A Sri Lankan voice from : beyond our shores | Page 2 | Sunday Observer

A Sri Lankan voice from : beyond our shores

18 June, 2017

The growing community of Sri Lankan authors include writers from Sri Lanka who reside overseas. The myriads of creative voice from both, home and abroad, enrich the expanding body of Sri Lankan creative writing which is slowly but surely gaining ground in the international sphere of literature. The work of Sri Lankan writer, Chanis Fernando Boisard is noteworthy. Her book of short stories, The Ayah and Other Stories is out now and available for purchase online and in bookstores such as, Vijitha Yapa.

Born in Sri Lanka, Chanis had her upbringing in our beloved emerald isle, before she went to Paris to study modern languages at the Sorbonne University. She how lives in Paris with her French husband and two daughters. Over the years, her spectrum of experience has included working in the airline sector for 26 years which included working for American Airlines and later Sri Lankan Airlines. Her line of work allowed exposure to cultures of many countries which include Borneo, Argentina and Iceland, which have surely enriched her pulse for writing.

In 1976, her short story, The Ayah won the British Council Short Story Competition. And over the course of time she wrote many more works of short fiction which has now come to fruition in the publication of, The Ayah and Other Stories. For the enjoyment of Sunday Observer readers, through special arrangement with Manjul Press/ Amaryllis of India, excerpts from the short stories The Ayah, and Amidst Orchids from Chanis’ book have been produced in this feature.

The Ayah

A lizard called from its corner. An air of uneasiness settled in the kitchen. The firelight picked out two figures. One had the bent appearance of an old woman, while the other’s careless posture against the wall brought out her extreme youth. The younger woman turned to face her companion and in a single word seemed to pose a question.

‘So?’ she asked.The older woman spat out some betel with deliberation, and then shook her head. ‘I still don’t like it,’ she said. ‘But why, Asilin?’ insisted the other. ‘What have you got against him?’Asilin, the older woman, spoke again: ‘I don’t have anything against him, but I know the ways of the world...yes, I do. I may be just an old servant, but I have seen life and seen plenty of these foreigners.

There were hordes of them here during the war. If only you had seen those foreign soldiers and the way they behaved, you would never want to marry an outsider, Miss Nelun.’ ‘He is not a soldier, Asilin. You know that,’ the girl, Nelun, interjected quickly.‘Yes, I know that,’ answered Asilin. ‘But, Missy, why don’t you want to marry one of our own boys? Look at your mother now, and your aunts – they are happy, aren’t they? Local girls should marry local boys. You should have found a nice young Ceylonese boy. What about that young doctor who used to spend so much time here? Why not pick one of them and….’ Nelun broke into an impatient laugh.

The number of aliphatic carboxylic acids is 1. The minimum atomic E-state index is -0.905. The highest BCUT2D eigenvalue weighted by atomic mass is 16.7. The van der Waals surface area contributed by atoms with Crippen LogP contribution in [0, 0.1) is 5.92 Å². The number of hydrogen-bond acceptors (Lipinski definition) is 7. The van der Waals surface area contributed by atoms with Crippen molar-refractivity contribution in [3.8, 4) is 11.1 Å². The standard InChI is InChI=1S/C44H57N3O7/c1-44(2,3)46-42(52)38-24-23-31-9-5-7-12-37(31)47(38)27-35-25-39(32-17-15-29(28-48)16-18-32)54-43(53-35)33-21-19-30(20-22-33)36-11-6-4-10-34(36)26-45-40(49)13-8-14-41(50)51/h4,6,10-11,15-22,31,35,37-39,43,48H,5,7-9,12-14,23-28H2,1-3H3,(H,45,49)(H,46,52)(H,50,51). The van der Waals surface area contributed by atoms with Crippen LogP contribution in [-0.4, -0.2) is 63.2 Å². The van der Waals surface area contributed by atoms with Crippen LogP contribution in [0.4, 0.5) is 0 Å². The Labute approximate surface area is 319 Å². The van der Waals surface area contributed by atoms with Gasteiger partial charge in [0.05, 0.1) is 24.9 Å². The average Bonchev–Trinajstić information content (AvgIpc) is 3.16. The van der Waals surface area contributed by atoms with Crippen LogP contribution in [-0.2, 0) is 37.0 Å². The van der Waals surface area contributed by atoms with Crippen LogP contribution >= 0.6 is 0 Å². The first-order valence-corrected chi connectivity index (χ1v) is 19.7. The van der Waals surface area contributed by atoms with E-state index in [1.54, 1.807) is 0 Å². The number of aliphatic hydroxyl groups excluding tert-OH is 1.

‘Ah, you can laugh,’ continued the older woman, ‘but Missy, I’ve worked with this family for three generations. I’ve seen your grandaunts and your aunts and then your cousins. They have all settled down quietly and happily with their own people. They bring their children here to see me and just like their mothers used to, these children too, sit in my kitchen and listen to my stories. But you Missy, of all people, the little one I’ve looked after...I never thought I’ll live to see you marry a stranger and leave your home.’

Moved, the girl reached out and placed her hand on the old woman’s bony shoulder. The ring she wore on her fourth finger touched Asilin’s leathery skin for a moment. A strange fear possessed Asilin.

Amidst Orchids

‘I’m going blind,’ she had said, barely looking at him, continuing to tend the orchids in the damp but sunny bathroom. The sunlight found its way in through the fig tree’s meshed shadow. It caught the auburn reflections of her hair, brightened her face, dropped down to the silver chain that she so loved and the last beads from which had been ripped off by a baby’s grip.

He noticed no tremor in her voice, no fear...just a statement.

Her hands came to rest on the orchid leaves. Short nails, he thought, natural, no nail-polish.

She wore no rings on her fingers. Just a thin silver band on the fourth finger; a reminder of what he would have liked to forget, but couldn’t. Nor could she.

Should he pursue the topic or let it drop? What should the course of action be? He saw her once or twice during the year, caught her voice on the phone for a few seconds once in a while and then forgot her existence, until their next meeting in a crowded place.

They knew their roles, what convention and decorum expected from them, and the words would stumble out, ‘How are you?’‘Haven’t seen you for a long time....’‘How is business?’‘I’d ask for advice,’ he heard himself say, cutting the silence short. ‘We can research on the subject. It might not be that bad. Maybe you’ve read too much into what the doctors say.’‘No,’ she looked up from the orchids this time and faced him for a second.